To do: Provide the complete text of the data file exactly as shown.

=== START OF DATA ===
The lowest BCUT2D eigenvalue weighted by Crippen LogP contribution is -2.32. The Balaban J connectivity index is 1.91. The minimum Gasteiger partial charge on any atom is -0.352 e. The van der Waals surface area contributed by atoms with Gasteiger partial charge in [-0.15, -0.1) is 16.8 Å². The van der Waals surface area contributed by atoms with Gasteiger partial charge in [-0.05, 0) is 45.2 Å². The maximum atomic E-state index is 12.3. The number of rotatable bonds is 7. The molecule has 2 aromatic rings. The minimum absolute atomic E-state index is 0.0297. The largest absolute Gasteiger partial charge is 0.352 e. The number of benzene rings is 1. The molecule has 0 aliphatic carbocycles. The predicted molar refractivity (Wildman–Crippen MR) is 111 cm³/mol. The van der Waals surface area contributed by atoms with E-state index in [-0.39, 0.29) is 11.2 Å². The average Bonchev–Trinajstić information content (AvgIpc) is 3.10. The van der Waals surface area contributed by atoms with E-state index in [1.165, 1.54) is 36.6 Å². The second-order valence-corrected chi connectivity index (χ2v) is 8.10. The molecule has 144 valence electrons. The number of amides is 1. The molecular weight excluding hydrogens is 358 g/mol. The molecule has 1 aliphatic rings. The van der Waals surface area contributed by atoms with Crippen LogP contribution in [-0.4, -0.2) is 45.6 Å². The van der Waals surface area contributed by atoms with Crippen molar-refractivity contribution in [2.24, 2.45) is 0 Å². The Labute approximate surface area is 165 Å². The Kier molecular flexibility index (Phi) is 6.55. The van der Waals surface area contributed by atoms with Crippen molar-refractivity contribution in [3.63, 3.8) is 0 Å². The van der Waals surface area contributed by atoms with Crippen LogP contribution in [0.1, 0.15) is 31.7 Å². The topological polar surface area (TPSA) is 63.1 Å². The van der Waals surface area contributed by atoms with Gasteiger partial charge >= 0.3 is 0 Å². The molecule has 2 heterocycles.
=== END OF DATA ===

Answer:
The lowest BCUT2D eigenvalue weighted by Crippen LogP contribution is -2.32. The Balaban J connectivity index is 1.91. The minimum Gasteiger partial charge on any atom is -0.352 e. The van der Waals surface area contributed by atoms with Gasteiger partial charge in [-0.15, -0.1) is 16.8 Å². The van der Waals surface area contributed by atoms with Gasteiger partial charge in [-0.05, 0) is 45.2 Å². The maximum atomic E-state index is 12.3. The number of rotatable bonds is 7. The molecule has 2 aromatic rings. The minimum absolute atomic E-state index is 0.0297. The largest absolute Gasteiger partial charge is 0.352 e. The number of benzene rings is 1. The molecule has 0 aliphatic carbocycles. The predicted molar refractivity (Wildman–Crippen MR) is 111 cm³/mol. The van der Waals surface area contributed by atoms with E-state index in [-0.39, 0.29) is 11.2 Å². The average Bonchev–Trinajstić information content (AvgIpc) is 3.10. The van der Waals surface area contributed by atoms with E-state index in [1.165, 1.54) is 36.6 Å². The second-order valence-corrected chi connectivity index (χ2v) is 8.10. The molecule has 144 valence electrons. The number of amides is 1. The molecular weight excluding hydrogens is 358 g/mol. The molecule has 1 aliphatic rings. The van der Waals surface area contributed by atoms with Crippen LogP contribution in [-0.4, -0.2) is 45.6 Å². The van der Waals surface area contributed by atoms with Crippen molar-refractivity contribution in [2.24, 2.45) is 0 Å². The Labute approximate surface area is 165 Å². The Kier molecular flexibility index (Phi) is 6.55. The van der Waals surface area contributed by atoms with Crippen molar-refractivity contribution in [3.63, 3.8) is 0 Å². The van der Waals surface area contributed by atoms with Crippen LogP contribution in [0.1, 0.15) is 31.7 Å². The topological polar surface area (TPSA) is 63.1 Å². The van der Waals surface area contributed by atoms with Gasteiger partial charge >= 0.3 is 0 Å². The molecule has 2 heterocycles.